B Plotly

In this module, you’ll start building visualizations using the Plotly API. Plotly is a visualization software that recently open-sourced it’s API to JavaScript, MatLab, Python, and R, making it quite valuable to learn. Plotly graphs are fairly customizable, and (by default) have a variety of interactive methods with each chart (i.e., hover, brush to zoom, pan, etc.). Many of these events are fairly cumbersome to build programmatically, which makes a library like Plotly quite attractive.

B.1 Getting Started

The Plotly API is an R package that you’ll use to build interactive graphics. Like other open-source that we’ve used in this course, we’ll load this API as a R package as follows:

# Install package
install.packages("plotly")

# Load library
library(plotly)

Then, the plot_ly object will be accessible to you to build graphics on your page.

Note: sometimes RStudio fails to show your plotly graph in a website preview when you use plotly in an RMarkdown documnent. However, if you click on the Open in Browser button, you should be able to interact with your chart as it will show in a web browser. This isn’t your fault, and doesn’t need to be de-bugged.

B.2 Basic Charts

One of the best ways to start building charts with Plotly is to take a look at a basic example of your choice, and explore the syntax. In general, to build a Plotly object (graph) you’ll pass a dataframe into the plot_ly function, then adjust the parameters to specify what you want to visualize. For example, here is the basic example of a scatterplot from the documentation:

# Make a scatterplot of the iris data
plot_ly(data = iris, x = ~Sepal.Length, y = ~Petal.Length, mode="markers", type="scatter")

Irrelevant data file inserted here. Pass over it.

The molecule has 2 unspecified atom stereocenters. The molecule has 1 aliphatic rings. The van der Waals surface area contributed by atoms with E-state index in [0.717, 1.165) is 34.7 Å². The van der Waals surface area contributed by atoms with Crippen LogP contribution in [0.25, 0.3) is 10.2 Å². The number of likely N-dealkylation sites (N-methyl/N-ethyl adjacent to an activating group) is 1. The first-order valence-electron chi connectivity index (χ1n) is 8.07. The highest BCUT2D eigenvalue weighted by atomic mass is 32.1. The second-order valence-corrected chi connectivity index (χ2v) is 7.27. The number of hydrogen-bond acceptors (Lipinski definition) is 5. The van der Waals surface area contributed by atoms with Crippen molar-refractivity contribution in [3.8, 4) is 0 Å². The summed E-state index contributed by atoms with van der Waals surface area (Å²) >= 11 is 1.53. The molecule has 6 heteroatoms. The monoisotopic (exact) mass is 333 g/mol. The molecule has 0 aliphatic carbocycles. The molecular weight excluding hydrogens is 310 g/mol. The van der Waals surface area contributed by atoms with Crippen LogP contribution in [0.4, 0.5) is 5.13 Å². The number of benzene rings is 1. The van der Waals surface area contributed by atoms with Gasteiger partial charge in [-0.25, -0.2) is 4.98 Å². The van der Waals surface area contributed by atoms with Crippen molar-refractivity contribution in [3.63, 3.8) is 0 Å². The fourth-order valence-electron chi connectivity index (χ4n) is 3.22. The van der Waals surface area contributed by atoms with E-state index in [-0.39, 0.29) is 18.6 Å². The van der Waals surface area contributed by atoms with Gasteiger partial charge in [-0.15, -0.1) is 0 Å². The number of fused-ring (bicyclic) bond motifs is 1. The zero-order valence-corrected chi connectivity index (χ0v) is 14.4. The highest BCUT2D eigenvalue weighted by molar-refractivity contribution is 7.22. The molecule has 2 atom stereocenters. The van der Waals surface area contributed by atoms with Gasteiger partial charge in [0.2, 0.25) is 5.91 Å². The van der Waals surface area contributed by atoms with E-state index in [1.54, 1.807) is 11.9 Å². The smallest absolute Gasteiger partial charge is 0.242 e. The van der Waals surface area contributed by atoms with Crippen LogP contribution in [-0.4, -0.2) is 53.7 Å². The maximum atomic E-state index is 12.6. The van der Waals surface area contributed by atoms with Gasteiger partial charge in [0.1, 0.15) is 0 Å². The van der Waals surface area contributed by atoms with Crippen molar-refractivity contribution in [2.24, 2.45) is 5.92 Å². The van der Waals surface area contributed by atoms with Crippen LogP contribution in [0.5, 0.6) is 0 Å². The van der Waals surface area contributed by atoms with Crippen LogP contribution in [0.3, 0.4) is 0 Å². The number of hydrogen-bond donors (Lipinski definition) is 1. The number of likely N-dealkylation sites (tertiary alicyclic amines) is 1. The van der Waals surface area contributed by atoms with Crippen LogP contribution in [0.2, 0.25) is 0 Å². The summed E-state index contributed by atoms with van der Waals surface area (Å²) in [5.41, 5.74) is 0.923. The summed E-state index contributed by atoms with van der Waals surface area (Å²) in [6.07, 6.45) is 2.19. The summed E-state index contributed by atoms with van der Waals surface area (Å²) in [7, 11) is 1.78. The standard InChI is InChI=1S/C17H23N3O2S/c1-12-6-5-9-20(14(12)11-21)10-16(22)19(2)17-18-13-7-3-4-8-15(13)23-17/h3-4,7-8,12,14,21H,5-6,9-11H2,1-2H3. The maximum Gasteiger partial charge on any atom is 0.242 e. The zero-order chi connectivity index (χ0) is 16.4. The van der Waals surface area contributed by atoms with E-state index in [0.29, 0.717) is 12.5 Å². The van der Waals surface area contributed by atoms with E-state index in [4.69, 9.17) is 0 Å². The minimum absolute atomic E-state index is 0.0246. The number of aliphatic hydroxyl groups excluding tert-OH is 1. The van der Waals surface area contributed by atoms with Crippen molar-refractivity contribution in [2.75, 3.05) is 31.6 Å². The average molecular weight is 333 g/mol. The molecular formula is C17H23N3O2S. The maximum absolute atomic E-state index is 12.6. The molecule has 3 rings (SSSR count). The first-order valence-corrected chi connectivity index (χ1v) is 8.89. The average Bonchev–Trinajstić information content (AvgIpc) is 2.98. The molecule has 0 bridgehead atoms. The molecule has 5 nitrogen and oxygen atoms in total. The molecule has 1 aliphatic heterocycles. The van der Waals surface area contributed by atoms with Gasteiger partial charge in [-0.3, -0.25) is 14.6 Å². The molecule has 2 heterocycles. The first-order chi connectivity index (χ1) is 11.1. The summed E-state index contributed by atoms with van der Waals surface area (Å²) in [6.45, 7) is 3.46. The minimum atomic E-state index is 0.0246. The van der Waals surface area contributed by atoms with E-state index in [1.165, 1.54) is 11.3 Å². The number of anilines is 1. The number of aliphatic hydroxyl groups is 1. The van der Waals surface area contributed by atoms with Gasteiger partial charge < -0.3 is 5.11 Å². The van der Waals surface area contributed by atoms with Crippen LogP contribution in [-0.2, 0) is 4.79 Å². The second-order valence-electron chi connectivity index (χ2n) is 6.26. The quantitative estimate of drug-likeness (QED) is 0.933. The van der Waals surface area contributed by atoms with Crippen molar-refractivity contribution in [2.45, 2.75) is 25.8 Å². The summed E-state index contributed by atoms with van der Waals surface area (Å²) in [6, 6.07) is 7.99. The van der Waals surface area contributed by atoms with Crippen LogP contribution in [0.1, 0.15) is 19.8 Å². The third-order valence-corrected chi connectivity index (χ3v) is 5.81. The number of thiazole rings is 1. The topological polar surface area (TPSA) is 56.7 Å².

The approach seems pretty straightforward – in fact, if you exclude type = "scatter" and mode="markers", Plotly will make an educated guess about what type of plot you want (and in this case, it will in fact create a scatterplot!). The only syntax that looks a bit strange is the tilde character (~). In R, the tilde designates a variable as a formula, which was a design choice of the developers of the API.

B.3 Layout

While the plot_ly function controls the data that is being visualized, additional chart options such as titles and axes are controlled by the layout function. The layout function accepts as a parameter a plotly object, and manipulates that object. Again, I think a great place to start is an example in the documentation:

# From documentation

# Create a plotly object `p`
p <- plot_ly(data = iris, x = ~Sepal.Length, y = ~Petal.Length, type="scatter", mode="markers",
        marker = list(size = 10,
                       color = 'rgba(255, 182, 193, .9)',
                       line = list(color = 'rgba(152, 0, 0, .8)',
                                   width = 2))) %>%
  # Use pipe function to pass the plotly object into the `layout` function                           
  layout(title = 'Styled Scatter',
         yaxis = list(zeroline = FALSE),
         xaxis = list(zeroline = FALSE))

# Show chart
p

This example uses the pipe operator (%>%) to pass the plotly object into the layout function as the first argument. We can then infer the structure of the other parameters, which you can read about more in the API Documentation:

B.4 Hovers

By default, plotly will provide information on each element when you hover over it (which is awesome). To manipulate the information in a hover, you can modify the text attribute in the plot_ly function, and you can use your data to populate the information on hover:

# From documentation

# Create data
d <- diamonds[sample(nrow(diamonds), 1000), ]

# Create plot, speficying hover text
p <- plot_ly(
  d, x = ~carat, y = ~price, mode="markers", type="scatter",
  # Hover text:
  text = ~paste0("Price:$", price, '<br>Cut: ', cut),
  color = ~carat, size = ~carat
)

# Show chart
p

Note, plotly allows you to specify HTML syntax in the text formula. In this case, it uses a line break <br> to improve the layout.